The WATCh Tool: Wheelchair Outcomes Assessment Tool for Children
To access the electronic version of the WATCh tool, please click here
The Wheelchair outcomes Assessment Tool for Children (WATCh) is a new, free to use patient-centred outcome measure developed by the Centre for Health Economics and Medicines Evaluation (CHEME) and the Shropshire Wheelchair and Posture Service. The WATCh tool has been designed to allow patients, clinicians and therapists to identify, score and monitor individual users’ most important outcomes before and after wheelchair provision. The WATCh tool allows wheelchair users across a wide range of ages and clinical needs to select outcomes of most importance to them and to give an example of what they hope to achieve for each one. The tool allows comparability across patients, and ensures that patients focus on achievable outcomes.
The WATCh tool is available in paper and electronic format. Please see the resources section below to download the paper version of the tool
Development of the WATCh tool
For full information about how we developed the WATCh tool, please read our summary report. The WATCh development project was funded as part of an NHS England research programme to develop patient-centred outcome measures (PCOMs) for use with children and young people. Our aim was to develop a PCOM for NHS paediatric wheelchair and posture services. Over 60,000 children are registered with NHS wheelchair services in England, so identifying and addressing the outcomes of most importance to these users could help services to maximise the benefits achievable within available resources. None of the outcome measures currently in use among rehabilitation specialists are believed to fully meet the needs of wheelchair and posture service provision in the UK in identifying the outcomes of importance for children and young people.
The project team comprised researchers from Bangor University’s Centre for Health Economics and Medicines Evaluation (CHEME), and staff from the Shropshire Wheelchair and Posture Service, Shropshire Clinical Commissioning Group, and Telford and Wrekin Clinical Commissioning Group. Additional input was gained from service users and parents/carers. A questionnaire survey was sent to young wheelchair users (<18years) and their parents to explore the importance of a range of pre-defined outcomes and to identify novel outcomes. Subsequent face-to-face interviews further explored survey responses and uncovered novel outcomes.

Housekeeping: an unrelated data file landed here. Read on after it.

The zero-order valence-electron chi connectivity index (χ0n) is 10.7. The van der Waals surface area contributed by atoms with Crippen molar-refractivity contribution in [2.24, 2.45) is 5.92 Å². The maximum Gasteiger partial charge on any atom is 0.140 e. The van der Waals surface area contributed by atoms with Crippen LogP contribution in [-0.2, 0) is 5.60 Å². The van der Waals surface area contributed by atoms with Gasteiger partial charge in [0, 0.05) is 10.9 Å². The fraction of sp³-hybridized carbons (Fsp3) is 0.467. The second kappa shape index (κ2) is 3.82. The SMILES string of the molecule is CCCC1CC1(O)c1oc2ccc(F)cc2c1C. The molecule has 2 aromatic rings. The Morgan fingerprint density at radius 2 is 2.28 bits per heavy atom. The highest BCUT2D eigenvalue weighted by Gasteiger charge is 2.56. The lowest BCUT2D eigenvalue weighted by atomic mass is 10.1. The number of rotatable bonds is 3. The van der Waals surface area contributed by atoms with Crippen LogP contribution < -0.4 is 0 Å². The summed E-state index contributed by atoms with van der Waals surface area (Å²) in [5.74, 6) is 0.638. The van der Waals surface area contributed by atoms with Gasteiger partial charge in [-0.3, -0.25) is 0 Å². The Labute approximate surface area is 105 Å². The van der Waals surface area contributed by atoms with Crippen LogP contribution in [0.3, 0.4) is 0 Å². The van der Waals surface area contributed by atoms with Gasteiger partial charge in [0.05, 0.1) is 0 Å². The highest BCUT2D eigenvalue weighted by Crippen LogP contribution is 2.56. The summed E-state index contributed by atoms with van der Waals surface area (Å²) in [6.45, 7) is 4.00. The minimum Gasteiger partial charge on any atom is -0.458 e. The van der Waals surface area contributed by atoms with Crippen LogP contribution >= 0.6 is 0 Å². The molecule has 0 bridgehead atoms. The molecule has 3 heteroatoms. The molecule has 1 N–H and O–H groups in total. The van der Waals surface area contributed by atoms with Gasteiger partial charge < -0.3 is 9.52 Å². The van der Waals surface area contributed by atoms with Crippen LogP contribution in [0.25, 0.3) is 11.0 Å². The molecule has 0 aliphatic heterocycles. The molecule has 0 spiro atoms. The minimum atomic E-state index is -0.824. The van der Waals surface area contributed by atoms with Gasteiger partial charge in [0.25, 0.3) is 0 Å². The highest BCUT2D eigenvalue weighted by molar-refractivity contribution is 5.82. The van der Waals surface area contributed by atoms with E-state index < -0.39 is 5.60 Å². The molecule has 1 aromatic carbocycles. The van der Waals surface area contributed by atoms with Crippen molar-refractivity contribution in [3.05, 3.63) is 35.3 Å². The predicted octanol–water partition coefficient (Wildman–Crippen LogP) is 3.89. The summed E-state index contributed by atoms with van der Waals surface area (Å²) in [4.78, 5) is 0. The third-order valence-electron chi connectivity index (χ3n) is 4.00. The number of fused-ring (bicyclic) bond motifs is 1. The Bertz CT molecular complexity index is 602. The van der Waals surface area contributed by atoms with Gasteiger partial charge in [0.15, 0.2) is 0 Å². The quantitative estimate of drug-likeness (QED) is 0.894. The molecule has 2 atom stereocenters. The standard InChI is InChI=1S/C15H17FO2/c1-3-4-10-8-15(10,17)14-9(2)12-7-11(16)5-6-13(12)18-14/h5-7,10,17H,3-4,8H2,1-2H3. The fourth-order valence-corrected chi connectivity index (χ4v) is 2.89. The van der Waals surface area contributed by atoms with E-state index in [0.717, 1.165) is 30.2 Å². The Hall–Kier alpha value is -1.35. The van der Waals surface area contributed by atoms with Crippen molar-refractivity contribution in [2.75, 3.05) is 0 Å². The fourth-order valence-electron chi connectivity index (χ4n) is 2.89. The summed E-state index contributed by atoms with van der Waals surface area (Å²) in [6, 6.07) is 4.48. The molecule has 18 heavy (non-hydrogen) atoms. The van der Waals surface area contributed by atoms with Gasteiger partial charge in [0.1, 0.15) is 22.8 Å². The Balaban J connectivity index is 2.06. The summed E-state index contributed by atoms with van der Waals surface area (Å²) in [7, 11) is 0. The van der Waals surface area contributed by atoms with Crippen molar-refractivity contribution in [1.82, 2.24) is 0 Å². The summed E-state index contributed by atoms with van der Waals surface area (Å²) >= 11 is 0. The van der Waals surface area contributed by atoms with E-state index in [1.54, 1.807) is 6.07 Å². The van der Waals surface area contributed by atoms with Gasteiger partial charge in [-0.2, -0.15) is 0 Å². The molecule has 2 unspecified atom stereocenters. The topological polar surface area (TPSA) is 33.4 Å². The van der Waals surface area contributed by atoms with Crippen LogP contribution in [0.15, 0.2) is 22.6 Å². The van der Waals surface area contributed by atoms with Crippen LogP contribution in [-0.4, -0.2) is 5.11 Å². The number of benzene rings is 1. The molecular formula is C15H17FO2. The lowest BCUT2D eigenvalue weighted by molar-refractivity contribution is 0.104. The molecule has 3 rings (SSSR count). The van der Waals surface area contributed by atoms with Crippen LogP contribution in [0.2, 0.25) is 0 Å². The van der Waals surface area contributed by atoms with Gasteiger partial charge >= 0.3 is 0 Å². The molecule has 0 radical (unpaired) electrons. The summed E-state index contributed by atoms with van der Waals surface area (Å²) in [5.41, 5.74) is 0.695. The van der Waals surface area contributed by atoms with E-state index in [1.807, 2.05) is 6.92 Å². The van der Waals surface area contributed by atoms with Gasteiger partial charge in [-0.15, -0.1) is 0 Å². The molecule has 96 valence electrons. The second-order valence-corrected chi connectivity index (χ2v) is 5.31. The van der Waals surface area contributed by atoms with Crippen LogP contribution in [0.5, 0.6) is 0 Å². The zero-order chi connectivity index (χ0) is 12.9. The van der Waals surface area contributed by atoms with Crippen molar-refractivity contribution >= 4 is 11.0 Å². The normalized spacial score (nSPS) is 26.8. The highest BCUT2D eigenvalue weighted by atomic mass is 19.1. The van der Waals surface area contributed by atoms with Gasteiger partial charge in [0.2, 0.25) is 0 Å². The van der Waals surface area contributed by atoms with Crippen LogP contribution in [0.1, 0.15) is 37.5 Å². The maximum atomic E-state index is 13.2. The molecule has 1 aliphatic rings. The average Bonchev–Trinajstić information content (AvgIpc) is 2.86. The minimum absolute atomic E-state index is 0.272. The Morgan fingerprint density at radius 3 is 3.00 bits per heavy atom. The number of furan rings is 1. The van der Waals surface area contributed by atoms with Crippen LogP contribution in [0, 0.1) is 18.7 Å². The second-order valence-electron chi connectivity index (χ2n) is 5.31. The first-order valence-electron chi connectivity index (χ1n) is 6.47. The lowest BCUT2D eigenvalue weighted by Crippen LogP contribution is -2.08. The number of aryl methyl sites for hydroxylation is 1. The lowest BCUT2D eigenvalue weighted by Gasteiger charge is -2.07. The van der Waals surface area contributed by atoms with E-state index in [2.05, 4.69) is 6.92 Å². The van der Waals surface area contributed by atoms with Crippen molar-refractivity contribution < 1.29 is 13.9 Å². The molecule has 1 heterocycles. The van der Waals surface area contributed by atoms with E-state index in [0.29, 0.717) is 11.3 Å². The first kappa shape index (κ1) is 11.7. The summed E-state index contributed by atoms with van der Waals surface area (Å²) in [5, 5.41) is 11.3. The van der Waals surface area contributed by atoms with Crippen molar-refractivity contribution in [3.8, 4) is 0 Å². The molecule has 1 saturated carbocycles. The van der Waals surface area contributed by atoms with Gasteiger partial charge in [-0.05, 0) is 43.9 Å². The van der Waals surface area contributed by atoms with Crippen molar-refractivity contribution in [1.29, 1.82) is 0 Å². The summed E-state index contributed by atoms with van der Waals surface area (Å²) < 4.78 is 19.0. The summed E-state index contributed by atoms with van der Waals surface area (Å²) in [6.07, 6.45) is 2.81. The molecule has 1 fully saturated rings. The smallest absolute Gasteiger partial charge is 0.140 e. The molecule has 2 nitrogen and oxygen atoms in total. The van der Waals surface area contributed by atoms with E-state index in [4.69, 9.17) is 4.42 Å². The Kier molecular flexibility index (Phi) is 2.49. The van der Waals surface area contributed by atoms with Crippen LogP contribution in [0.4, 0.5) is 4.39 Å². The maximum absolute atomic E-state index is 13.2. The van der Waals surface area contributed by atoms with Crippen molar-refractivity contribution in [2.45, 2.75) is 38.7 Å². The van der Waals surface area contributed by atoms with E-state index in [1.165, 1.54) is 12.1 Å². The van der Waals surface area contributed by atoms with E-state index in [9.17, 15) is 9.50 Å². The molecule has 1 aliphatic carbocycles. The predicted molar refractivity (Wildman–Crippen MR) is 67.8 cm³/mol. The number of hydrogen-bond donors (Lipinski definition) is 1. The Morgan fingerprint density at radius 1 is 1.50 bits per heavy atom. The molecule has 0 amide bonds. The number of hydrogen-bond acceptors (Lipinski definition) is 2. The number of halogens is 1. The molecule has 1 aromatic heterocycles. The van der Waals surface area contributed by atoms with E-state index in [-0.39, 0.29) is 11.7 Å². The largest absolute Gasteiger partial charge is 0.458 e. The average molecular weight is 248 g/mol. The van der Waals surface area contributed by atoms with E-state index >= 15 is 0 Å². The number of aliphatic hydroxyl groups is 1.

Based on the findings of the survey and interviews, and in consultation with the service providers and service users, the WATCh questionnaire tool was developed. The final version comprises 16 outcome options, from which service users select their five most important outcomes to be monitored, describe what they wish to achieve, and rate their current satisfaction with each outcome. A follow-up WATCh tool has also been developed to allow monitoring of outcomes after wheelchair provision. The simple before and after scoring system should allow service providers to ascertain how well desired outcomes are being achieved, both for individual users and for a specific outcome across service users. The tool should be applicable to children and young people accessing wheelchair services across the UK and other countries.
If you would like to use the WATCh tool, either in clinical practice or in research, we request that you inform the research team so we can monitor usage. Please contact Dr Lorna Tuersely if you would like to use the WATCh tool or if you would like further information: email@example.com